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The Court of Appeal has dismissed an appeal by a former banker who sought to recover over £66m loss of earnings from his employer following his conviction in Romania in connection with work he carried out relating to the privatisation of a state utility in that country: Benyatov v Credit Suisse (Securities) Europe Ltd [2023] EWCA Civ 140. The Court decided that the trial judge’s approach was correct in dismissing both claims advanced by the employee.

First, as to the negligence claim, the employer did not owe the employee a duty of care not to expose him to criminal conviction as a consequence of doing his work in Romania. The correct course for a Court which has to decide whether a duty of care should be recognised in a novel situation is to take the incremental approach endorsed in Robinson v Chief Constable of West Yorkshire Police. That will in principle involve consideration of the three “Caparo factors”, to the extent they are in issue, namely (i) foreseeability, (ii) proximity, and (iii) fairness, justice and reasonableness. The negligence claim was also time-barred.

Second, as to the indemnity claim, the employer did not owe the employee an implied duty to indemnify him for such loss of earnings. The question was whether, notwithstanding the absence of authority, the general indemnity implied into a contract of employment should as a matter of principle extend to cover all losses of any kind suffered by an employee as a result of doing their job, and more particularly a loss of earnings of the kind suffered in this case, irrespective of any fault on the part of the employer. It should not. Specifically, to imply such an indemnity would not be reasonable or fair nor would it balance the competing policy considerations.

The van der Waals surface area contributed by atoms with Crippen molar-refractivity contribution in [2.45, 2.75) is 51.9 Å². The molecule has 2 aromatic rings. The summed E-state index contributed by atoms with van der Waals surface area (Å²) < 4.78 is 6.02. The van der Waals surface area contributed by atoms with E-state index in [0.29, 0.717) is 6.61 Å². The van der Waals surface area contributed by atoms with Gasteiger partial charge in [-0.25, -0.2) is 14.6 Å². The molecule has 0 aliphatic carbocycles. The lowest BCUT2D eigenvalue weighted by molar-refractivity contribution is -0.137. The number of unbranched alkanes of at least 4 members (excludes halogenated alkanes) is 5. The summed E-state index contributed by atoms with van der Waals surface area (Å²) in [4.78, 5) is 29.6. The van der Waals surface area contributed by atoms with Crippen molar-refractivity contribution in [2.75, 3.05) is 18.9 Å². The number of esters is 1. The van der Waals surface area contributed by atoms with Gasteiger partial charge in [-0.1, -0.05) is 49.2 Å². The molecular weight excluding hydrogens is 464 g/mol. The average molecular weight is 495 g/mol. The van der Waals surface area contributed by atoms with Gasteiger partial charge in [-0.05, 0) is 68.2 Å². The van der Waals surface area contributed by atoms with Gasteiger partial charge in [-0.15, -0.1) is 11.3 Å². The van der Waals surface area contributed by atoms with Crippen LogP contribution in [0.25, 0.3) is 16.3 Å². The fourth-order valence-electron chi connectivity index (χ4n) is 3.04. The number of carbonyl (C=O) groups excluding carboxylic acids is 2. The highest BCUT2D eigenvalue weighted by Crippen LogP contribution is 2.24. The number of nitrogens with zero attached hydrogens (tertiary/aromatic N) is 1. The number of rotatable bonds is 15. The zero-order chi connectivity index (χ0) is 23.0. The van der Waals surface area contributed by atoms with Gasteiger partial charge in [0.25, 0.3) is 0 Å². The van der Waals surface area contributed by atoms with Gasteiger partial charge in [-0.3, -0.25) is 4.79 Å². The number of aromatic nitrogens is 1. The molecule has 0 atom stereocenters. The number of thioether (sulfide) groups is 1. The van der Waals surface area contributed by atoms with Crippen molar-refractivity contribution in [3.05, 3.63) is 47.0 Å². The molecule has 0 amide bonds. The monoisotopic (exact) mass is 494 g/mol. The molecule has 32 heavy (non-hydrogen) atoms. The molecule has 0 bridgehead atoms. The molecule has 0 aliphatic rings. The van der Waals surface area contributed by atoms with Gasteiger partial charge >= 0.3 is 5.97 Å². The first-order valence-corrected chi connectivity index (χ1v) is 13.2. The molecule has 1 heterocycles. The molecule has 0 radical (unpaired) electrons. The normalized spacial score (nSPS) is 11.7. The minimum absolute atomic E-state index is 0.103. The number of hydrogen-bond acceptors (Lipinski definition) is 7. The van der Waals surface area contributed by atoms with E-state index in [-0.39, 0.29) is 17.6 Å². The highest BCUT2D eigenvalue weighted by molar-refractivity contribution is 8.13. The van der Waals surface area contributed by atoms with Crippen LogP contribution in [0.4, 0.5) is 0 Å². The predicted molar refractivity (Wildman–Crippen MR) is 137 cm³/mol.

The judgment is available here.

Paul Goulding KC represented the defendant, Credit Suisse (Securities) Europe Ltd (leading Paul Skinner and Emma Foubister, instructed by Cahill Gordon & Reindel (UK) LLP).

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